ssh-keygen -t rsa -b 4096 -f ${keypair_name}
    for region in $(aws ec2 describe-regions --output text | awk '{print $4}'); do
    echo "Importing keypair ${keypair_name} to region ${region}..."
    aws ec2 import-key-pair --key-name "${keypair_name}" --public-key-material "file://${keypair_name}.pub" --region $region;



tool needs to be installed on your local computer. The easiest way is to download a pre-built binary from the Github Releases page. The other option is to build from source.


The rattlesnakeos-stack

subcommand should be run first to initialize a config file which will be stored in
. By default, an autogenerated stack name will be generated for
; if you want to customize this name beware that the name must be globally unique in AWS or deployment will fail.
./rattlesnakeos-stack config

Device is the device codename (e.g. sailfish). Supported devices: sailfish (Pixel), marlin (Pixel XL), walleye (Pixel 2), taimen (Pixel 2 XL), blueline (Pixel 3), crosshatch (Pixel 3 XL), sargo (Pixel 3a), bonito (Pixel 3a XL) device: taimen

Stack name is used as an identifier for all the AWS components that get deployed. THIS NAME MUST BE UNIQUE OR DEPLOYMENT WILL FAIL. Stack name:

Stack region is the AWS region where you would like to deploy your stack. Valid options: us-west-2, us-east-1, us-east-2, us-west-1, eu-west-1, eu-west-2, eu-west-3, ap-northeast-3, ap-northeast-2, ap-northeast-1, sa-east-1, ap-southeast-1, ca-central-1, ap-southeast-2, ap-south-1, eu-central-1, cn-north-1, cn-northwest-1 Stack region: us-west-2

Email address you would like to send build notifications to. Email: [email protected]

SSH keypair name is the name of your EC2 keypair that imported into AWS. SSH Keypair Name: rattlesnakeos

INFO[0005] rattlesnakeos-stack config file has been written to /Users/username/.rattlesnakeos.toml


The rattlesnakeos-stack

subcommand handles deploying (and updating) your stack. After stack deployment, you will need to manually start a build. By default it is configured to automatically build once a month on the 10th of the month so that monthly security updates can be picked up and built without the need for manual builds. Anytime you make a config change, you will first need to deploy those changes using this command before starting a new build.

Default Examples

Deploy stack using default generated config file: ```none ./rattlesnakeos-stack deploy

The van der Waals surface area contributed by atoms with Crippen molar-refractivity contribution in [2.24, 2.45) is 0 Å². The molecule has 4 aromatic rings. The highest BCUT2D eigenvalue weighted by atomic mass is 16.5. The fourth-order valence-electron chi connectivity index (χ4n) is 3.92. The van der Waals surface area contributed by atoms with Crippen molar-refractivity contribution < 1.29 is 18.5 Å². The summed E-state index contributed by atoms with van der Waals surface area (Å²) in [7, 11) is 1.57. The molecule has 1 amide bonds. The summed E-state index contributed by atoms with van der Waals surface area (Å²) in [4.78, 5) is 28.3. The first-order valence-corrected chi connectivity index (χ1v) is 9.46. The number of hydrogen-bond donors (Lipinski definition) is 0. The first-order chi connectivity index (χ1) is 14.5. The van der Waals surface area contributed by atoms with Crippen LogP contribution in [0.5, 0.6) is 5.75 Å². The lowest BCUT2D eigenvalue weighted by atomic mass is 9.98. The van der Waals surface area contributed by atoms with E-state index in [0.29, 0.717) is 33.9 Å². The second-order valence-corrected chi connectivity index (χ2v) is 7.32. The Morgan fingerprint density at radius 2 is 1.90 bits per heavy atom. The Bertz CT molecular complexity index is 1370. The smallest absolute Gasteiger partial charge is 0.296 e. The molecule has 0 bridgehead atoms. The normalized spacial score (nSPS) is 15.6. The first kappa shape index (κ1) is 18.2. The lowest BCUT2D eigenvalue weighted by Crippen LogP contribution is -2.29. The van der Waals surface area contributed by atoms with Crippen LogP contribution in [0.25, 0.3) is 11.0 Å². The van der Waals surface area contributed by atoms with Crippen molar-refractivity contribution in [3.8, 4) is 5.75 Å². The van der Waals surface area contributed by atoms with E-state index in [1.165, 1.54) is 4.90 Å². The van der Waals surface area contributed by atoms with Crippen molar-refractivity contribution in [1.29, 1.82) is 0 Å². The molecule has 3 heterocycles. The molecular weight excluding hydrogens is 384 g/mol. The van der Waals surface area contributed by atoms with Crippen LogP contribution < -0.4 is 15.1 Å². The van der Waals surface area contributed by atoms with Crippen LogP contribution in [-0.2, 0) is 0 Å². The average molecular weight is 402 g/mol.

INFO[0000] Using config file: /Users/user/.rattlesnakeos.toml INFO[0000] Current settings: chromium-version: "" device: taimen email: [email protected] encrypted-keys: false ignore-version-checks: false hosts-file: "" instance-regions: us-west-2,us-west-1,us-east-2 instance-type: c5.4xlarge max-price: "1.00" name: region: us-west-2 schedule: rate(14 days) skip-price: "0.68" ssh-key: rattlesnakeos

Do you want to continue? [y/N] ```

You can override values in the config file with CLI flags:

./rattlesnakeos-stack deploy --region "us-west-2"

You can also persist values you override to the config file if desired:

./rattlesnakeos-stack deploy --region "us-west-2" --save-config

Or you can specify a different config file to use

./rattlesnakeos-stack deploy --config-file foo.toml

Advanced Examples

Here is an example of a more advanced config file that: locks to a specific version of Chromium, specifies a hosts file to install, uses a larger EC2 instance type, builds every 2 days, and pulls in custom patches from the community patches repo. You can read more about advanced customization options in FAQ. ```toml chromium-version = "80.0.3971.4" device = "crosshatch" email = "[email protected]" encrypted-keys = "false" ignore-version-checks = false hosts-file = "https://raw.githubusercontent.com/StevenBlack/hosts/master/hosts" instance-regions = "us-west-2,us-west-1,us-east-2" instance-type = "c5.18xlarge" max-price = "1.00" name = "" region = "us-west-2" schedule = "rate(2 days)" skip-price = "1.00" ssh-key = "rattlesnakeos"